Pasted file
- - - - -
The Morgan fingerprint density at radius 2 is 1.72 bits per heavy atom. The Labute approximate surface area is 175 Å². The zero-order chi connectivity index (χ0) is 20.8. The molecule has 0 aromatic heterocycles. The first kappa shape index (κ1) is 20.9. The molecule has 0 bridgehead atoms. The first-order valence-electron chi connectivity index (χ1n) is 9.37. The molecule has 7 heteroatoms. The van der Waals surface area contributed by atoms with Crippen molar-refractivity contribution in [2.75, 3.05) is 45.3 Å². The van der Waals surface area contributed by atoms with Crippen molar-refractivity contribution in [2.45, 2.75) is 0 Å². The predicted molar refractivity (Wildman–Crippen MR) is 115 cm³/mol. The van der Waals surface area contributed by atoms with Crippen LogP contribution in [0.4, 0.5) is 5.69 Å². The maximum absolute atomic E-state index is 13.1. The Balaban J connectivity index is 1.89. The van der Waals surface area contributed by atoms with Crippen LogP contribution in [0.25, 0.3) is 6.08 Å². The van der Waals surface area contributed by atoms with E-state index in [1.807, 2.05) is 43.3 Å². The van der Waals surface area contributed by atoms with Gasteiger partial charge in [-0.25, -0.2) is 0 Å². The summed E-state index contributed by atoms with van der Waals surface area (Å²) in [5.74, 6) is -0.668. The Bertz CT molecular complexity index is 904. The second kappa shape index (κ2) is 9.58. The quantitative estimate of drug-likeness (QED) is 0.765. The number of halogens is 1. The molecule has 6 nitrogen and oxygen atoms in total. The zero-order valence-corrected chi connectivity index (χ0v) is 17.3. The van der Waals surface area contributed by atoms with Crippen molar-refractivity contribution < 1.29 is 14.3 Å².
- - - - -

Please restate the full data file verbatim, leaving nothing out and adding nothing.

The Morgan fingerprint density at radius 2 is 1.72 bits per heavy atom. The Labute approximate surface area is 175 Å². The zero-order chi connectivity index (χ0) is 20.8. The molecule has 0 aromatic heterocycles. The first kappa shape index (κ1) is 20.9. The molecule has 0 bridgehead atoms. The first-order valence-electron chi connectivity index (χ1n) is 9.37. The molecule has 7 heteroatoms. The van der Waals surface area contributed by atoms with Crippen molar-refractivity contribution in [2.75, 3.05) is 45.3 Å². The van der Waals surface area contributed by atoms with Crippen molar-refractivity contribution in [2.45, 2.75) is 0 Å². The predicted molar refractivity (Wildman–Crippen MR) is 115 cm³/mol. The van der Waals surface area contributed by atoms with Crippen LogP contribution in [0.4, 0.5) is 5.69 Å². The maximum absolute atomic E-state index is 13.1. The Balaban J connectivity index is 1.89. The van der Waals surface area contributed by atoms with Crippen LogP contribution in [0.25, 0.3) is 6.08 Å². The van der Waals surface area contributed by atoms with E-state index in [1.807, 2.05) is 43.3 Å². The van der Waals surface area contributed by atoms with Gasteiger partial charge in [-0.25, -0.2) is 0 Å². The summed E-state index contributed by atoms with van der Waals surface area (Å²) in [5.74, 6) is -0.668. The Bertz CT molecular complexity index is 904. The second kappa shape index (κ2) is 9.58. The quantitative estimate of drug-likeness (QED) is 0.765. The number of halogens is 1. The molecule has 6 nitrogen and oxygen atoms in total. The zero-order valence-corrected chi connectivity index (χ0v) is 17.3. The van der Waals surface area contributed by atoms with Crippen molar-refractivity contribution < 1.29 is 14.3 Å².